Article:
Social determinants & health inequalities

By: Public Health  05/12/2011
Keywords: Health Service, Currently Working, Health Service Executive

Health inequalities are preventable and unjust differences in health status experienced by certain population groups. People in lower socio-economic groups are more likely to experience chronic ill-health and die earlier than those who are more advantaged. Health inequalities are not only apparent between people of different socio-economic groups – they exist between different genders and different ethnic groups.

Health inequalities are generally observed along a social gradient. This means that the better your social circumstances, such as higher income or education, the better your chance of enjoying good health and a longer life. There is considerable evidence of health inequalities in Ireland and Northern Ireland (hyperlink with stats page)

The causes of health inequality are complex but they do not arise by chance.  The social, economic and environmental conditions in which we live strongly influence health. These conditions are known as the social determinants of health, and are largely the results of public policy.

IPH work on social determinants and health inequalities

IPH develops quality policy-relevant evidence on health inequalities on the island. We also support the evaluation of initiatives that tackle inequalities (link) to help extract information on what works. We then support the translation of this knowledge into policy and practice. (link)

IPH supports the development of policies to reduce health inequalities through

  • responses to government policy and consultations (link)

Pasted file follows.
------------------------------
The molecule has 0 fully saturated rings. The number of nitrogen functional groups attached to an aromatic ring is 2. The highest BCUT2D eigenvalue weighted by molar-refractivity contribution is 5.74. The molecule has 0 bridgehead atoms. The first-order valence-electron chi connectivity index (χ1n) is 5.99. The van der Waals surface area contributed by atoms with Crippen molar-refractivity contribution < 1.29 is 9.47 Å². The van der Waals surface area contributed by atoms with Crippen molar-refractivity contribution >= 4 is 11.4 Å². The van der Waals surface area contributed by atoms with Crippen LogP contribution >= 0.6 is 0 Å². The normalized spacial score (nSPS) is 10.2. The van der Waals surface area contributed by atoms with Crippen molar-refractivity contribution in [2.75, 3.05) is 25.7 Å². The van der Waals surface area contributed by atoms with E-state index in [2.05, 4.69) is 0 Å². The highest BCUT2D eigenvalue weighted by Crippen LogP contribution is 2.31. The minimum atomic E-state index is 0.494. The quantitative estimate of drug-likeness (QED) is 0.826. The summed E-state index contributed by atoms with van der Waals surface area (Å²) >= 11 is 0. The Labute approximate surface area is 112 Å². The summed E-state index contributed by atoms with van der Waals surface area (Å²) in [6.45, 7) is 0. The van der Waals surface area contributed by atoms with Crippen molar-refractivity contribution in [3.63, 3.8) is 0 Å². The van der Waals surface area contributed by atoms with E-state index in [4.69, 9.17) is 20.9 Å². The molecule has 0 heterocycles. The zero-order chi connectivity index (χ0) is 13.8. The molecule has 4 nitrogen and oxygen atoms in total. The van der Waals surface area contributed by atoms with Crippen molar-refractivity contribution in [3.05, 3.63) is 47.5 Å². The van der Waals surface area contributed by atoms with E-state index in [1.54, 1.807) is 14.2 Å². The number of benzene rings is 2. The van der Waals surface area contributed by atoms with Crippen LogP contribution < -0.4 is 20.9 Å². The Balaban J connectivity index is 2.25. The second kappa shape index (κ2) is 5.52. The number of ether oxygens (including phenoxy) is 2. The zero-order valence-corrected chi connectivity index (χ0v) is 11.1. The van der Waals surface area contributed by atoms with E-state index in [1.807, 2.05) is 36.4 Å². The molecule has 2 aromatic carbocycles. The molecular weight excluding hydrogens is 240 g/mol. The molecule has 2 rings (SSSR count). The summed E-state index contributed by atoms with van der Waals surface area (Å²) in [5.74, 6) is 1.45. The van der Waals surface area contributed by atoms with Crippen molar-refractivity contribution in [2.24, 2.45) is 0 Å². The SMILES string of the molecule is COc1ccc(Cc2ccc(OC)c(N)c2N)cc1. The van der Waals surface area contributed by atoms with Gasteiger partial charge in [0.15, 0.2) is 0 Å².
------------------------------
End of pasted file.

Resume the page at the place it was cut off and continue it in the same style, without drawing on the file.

• contributing to working groups and committees relevant to health inequalities
  • health impact assessment (link)
  • supporting the implementation of government health and social inclusion policies
  • producing policy briefings

At European level, we are the Irish partner in the Crossing the Bridges project (link) which is developing coordinated and strengthened efforts to tackle health inequalities across Europe.

IPH partners on social determinants and health inequalities

IPH is currently working with

  • Department of Health (ROI)
  • Department of Health, Social Services and Public Safety (NI)
  • Public Health Agency
  • Health Service Executive (HSE) Health Inequalities Group
  • UKCRC Centre of Excellence for Public Health (NI) led by QUB
  • Department of Energy, Communications and Natural Resources
  • Department of Social Protection

Keywords: Currently Working, Health Impact, Health Impact Assessment, Health Service, Health Service Executive, Impact Assessment, Public Health, Public Safety, social services

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